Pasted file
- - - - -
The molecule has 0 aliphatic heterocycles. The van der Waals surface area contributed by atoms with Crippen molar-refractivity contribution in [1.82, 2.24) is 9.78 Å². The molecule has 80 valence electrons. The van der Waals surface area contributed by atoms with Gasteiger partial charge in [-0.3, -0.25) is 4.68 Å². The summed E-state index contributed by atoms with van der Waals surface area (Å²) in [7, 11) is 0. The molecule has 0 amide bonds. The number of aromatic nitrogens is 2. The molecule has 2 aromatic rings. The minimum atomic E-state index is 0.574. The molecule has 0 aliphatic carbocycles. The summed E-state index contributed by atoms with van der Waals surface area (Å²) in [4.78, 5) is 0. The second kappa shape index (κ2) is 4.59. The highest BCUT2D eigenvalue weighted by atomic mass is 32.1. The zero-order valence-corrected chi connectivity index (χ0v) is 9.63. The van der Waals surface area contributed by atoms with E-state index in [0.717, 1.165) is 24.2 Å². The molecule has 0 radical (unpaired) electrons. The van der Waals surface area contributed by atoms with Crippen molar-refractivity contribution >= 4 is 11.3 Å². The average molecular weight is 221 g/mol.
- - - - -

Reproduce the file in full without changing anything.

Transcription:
The molecule has 0 aliphatic heterocycles. The van der Waals surface area contributed by atoms with Crippen molar-refractivity contribution in [1.82, 2.24) is 9.78 Å². The molecule has 80 valence electrons. The van der Waals surface area contributed by atoms with Gasteiger partial charge in [-0.3, -0.25) is 4.68 Å². The summed E-state index contributed by atoms with van der Waals surface area (Å²) in [7, 11) is 0. The molecule has 0 amide bonds. The number of aromatic nitrogens is 2. The molecule has 2 aromatic rings. The minimum atomic E-state index is 0.574. The molecule has 0 aliphatic carbocycles. The summed E-state index contributed by atoms with van der Waals surface area (Å²) in [4.78, 5) is 0. The second kappa shape index (κ2) is 4.59. The highest BCUT2D eigenvalue weighted by atomic mass is 32.1. The zero-order valence-corrected chi connectivity index (χ0v) is 9.63. The van der Waals surface area contributed by atoms with E-state index in [0.717, 1.165) is 24.2 Å². The molecule has 0 radical (unpaired) electrons. The van der Waals surface area contributed by atoms with Crippen molar-refractivity contribution >= 4 is 11.3 Å². The average molecular weight is 221 g/mol.